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Cultivating positive emotions

Please welcome Suzanne Hazelton as one of our guest bloggers. She is also the author of Great Days at Work.

Happiness. We can cultivate long term happiness by sowing regular seeds of positive emotions.

But first let me digress into goal setting. When coaching clients it can be useful to understand “why” a particular goal is important. When the underlying reasons for having a goal become more explicit, it often forges a link to an inner drive and motivational force – thus increasing the likelihood of the goal being achieved.

Often when I ask why a goal is important, whether it be a promotion or material object (new car, watch or something else), people expect that the goal (not the act of achievement) would bring them happiness.

I think that achieving our goals gives us a sense of achievement and fulfilment, both important for our well-being – but happiness, well we can have that today – and not at some unspecified point in the future, tied to a goal.

Fredrickson (2001) found that we need to have more positive emotions for each negative emotion we experience. The research shows that we need at least three positive emotions for each negative emotion. She suggests that at this level there is a profound change of state in our well-being and likens it to the state change that happens to water at freezing point. The change of state from water to ice happens due to temperature whereas Fredrickson suggests that the balance of our positive to negative emotions is the cause of the change of state for us.

Personally, I don’t think the benefits of positive emotions can be overstated. They’re good for our health and well-being, they give us more creativity, and build our resilience, we become a magnate for opportunities and moods (both positive and negative) are contagious! So why don’t more of us actively design our life to experience more positive emotions?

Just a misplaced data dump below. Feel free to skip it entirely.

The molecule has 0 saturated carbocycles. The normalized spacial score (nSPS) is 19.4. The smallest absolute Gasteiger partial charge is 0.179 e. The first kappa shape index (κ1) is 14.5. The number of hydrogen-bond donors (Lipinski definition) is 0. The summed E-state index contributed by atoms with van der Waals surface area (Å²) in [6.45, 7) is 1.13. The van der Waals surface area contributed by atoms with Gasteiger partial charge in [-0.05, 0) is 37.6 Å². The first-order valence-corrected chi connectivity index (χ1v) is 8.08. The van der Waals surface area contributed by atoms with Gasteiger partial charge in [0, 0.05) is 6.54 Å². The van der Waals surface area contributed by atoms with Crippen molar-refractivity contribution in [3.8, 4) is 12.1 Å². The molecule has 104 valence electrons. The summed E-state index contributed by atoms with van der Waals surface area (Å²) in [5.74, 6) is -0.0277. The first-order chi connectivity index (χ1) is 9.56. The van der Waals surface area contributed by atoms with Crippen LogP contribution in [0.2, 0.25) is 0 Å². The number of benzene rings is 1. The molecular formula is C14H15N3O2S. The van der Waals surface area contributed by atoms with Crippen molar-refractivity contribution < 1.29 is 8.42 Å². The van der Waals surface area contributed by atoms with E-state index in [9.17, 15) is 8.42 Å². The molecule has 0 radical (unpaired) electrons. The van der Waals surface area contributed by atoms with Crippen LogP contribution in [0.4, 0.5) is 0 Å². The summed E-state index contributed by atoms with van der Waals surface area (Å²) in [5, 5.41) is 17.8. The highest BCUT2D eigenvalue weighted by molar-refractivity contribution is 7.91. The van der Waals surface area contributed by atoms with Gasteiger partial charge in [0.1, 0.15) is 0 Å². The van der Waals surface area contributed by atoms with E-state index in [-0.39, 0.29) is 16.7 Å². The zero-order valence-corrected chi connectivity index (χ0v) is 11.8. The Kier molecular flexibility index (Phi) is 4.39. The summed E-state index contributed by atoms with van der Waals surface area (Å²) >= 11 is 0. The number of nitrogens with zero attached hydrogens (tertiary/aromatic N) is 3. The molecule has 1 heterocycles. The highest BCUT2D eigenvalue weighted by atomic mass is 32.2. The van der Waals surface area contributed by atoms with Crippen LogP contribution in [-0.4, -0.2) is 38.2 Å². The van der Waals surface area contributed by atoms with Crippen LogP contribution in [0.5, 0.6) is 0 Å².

There are of course a range of reasons that we don’t actively pursue positive emotions. In recessionary times it can be a bit counter cultural to be up-beat. But this shouldn’t stop us from doing things that give us positive emotions. Looking at some cherished photos might provide a boost – however I think many of us unconsciously feel that the effect might ‘wear-off’, so we unwittingly ration ourselves.

However we forget that we can experience new things. Daily. For each event we can deliberately savour the event, remembering the good, and “bang” a new positive memory, created.

On the whole, memories are not created by watching the TV … they’re created by going places, doing things, being with friends – or making new ones. Of course, experiencing positive emotions doesn’t have to cost money. Indeed well researched activities from the field of positive psychology include: acts of kindness and gratitude, neither of which costs money.

You might think that there are not enough hours in the day – and yet you could combine creating new positive emotions with your work. Yes. You read that right. I’m sure you were excited when you were first offered your job. You can probably cultivate positive emotions in your job – you might have to get creative to work out how you can do it … but the more positive emotions you experience the more likely you’ll be to see new opportunities (which in itself could be useful at work), and you might notice new opportunities to experience positive emotions in your work. A virtuous circle.

Suzanne Hazelton is a leadership coach and positive psychologist. She’s the author of Great Days at Work: How positive psychology can transform your working life. Read a sample chapter here.


Fredrickson, B. L. (2001). The role of positive emotions in positive psychology: The broaden-and-build theory of positive emotions. American Psychologist, 56(3), 218-226. doi: 10.1037/0003-066x.56.3.218

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